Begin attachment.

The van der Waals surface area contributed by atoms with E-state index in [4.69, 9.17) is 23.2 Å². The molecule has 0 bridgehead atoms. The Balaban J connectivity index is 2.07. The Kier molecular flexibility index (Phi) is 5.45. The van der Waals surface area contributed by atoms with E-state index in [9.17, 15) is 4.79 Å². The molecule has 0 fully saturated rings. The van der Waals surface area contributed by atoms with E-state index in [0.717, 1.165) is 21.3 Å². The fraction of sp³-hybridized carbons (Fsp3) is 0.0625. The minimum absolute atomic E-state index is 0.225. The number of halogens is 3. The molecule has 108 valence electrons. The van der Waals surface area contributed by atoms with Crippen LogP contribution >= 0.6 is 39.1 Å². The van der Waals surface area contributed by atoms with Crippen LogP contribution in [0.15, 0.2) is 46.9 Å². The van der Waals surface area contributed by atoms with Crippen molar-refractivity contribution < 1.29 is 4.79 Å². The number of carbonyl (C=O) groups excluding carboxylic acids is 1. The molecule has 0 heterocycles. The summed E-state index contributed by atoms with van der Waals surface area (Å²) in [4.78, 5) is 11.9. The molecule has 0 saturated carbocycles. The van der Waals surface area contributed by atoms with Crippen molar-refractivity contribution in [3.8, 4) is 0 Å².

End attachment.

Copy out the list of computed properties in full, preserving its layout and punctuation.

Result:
The van der Waals surface area contributed by atoms with E-state index in [4.69, 9.17) is 23.2 Å². The molecule has 0 bridgehead atoms. The Balaban J connectivity index is 2.07. The Kier molecular flexibility index (Phi) is 5.45. The van der Waals surface area contributed by atoms with E-state index in [9.17, 15) is 4.79 Å². The molecule has 0 fully saturated rings. The van der Waals surface area contributed by atoms with E-state index in [0.717, 1.165) is 21.3 Å². The fraction of sp³-hybridized carbons (Fsp3) is 0.0625. The minimum absolute atomic E-state index is 0.225. The number of halogens is 3. The molecule has 108 valence electrons. The van der Waals surface area contributed by atoms with Crippen LogP contribution >= 0.6 is 39.1 Å². The van der Waals surface area contributed by atoms with Crippen LogP contribution in [0.15, 0.2) is 46.9 Å². The van der Waals surface area contributed by atoms with Crippen molar-refractivity contribution < 1.29 is 4.79 Å². The number of carbonyl (C=O) groups excluding carboxylic acids is 1. The molecule has 0 heterocycles. The summed E-state index contributed by atoms with van der Waals surface area (Å²) in [4.78, 5) is 11.9. The molecule has 0 saturated carbocycles. The van der Waals surface area contributed by atoms with Crippen molar-refractivity contribution in [3.8, 4) is 0 Å².